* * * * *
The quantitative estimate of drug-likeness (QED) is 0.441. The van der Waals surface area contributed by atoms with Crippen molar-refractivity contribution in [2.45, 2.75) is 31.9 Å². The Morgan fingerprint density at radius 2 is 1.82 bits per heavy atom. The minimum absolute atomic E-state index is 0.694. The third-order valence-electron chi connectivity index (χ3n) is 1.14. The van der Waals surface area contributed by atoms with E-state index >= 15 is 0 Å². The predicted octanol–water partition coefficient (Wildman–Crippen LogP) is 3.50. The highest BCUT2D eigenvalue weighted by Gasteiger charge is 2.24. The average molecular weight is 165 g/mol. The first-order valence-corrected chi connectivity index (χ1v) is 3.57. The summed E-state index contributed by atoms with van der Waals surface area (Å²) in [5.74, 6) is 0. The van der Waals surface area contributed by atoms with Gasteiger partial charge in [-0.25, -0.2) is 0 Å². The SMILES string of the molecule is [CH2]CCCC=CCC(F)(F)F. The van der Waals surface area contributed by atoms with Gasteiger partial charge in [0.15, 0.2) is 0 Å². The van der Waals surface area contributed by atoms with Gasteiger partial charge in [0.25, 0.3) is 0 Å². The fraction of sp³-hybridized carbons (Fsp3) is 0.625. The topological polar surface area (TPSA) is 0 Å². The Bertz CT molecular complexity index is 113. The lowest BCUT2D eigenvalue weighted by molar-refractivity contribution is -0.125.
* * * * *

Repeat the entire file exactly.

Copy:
The quantitative estimate of drug-likeness (QED) is 0.441. The van der Waals surface area contributed by atoms with Crippen molar-refractivity contribution in [2.45, 2.75) is 31.9 Å². The Morgan fingerprint density at radius 2 is 1.82 bits per heavy atom. The minimum absolute atomic E-state index is 0.694. The third-order valence-electron chi connectivity index (χ3n) is 1.14. The van der Waals surface area contributed by atoms with E-state index >= 15 is 0 Å². The predicted octanol–water partition coefficient (Wildman–Crippen LogP) is 3.50. The highest BCUT2D eigenvalue weighted by Gasteiger charge is 2.24. The average molecular weight is 165 g/mol. The first-order valence-corrected chi connectivity index (χ1v) is 3.57. The summed E-state index contributed by atoms with van der Waals surface area (Å²) in [5.74, 6) is 0. The van der Waals surface area contributed by atoms with Gasteiger partial charge in [-0.25, -0.2) is 0 Å². The SMILES string of the molecule is [CH2]CCCC=CCC(F)(F)F. The van der Waals surface area contributed by atoms with Gasteiger partial charge in [0.15, 0.2) is 0 Å². The van der Waals surface area contributed by atoms with Gasteiger partial charge in [0.25, 0.3) is 0 Å². The fraction of sp³-hybridized carbons (Fsp3) is 0.625. The topological polar surface area (TPSA) is 0 Å². The Bertz CT molecular complexity index is 113. The lowest BCUT2D eigenvalue weighted by molar-refractivity contribution is -0.125.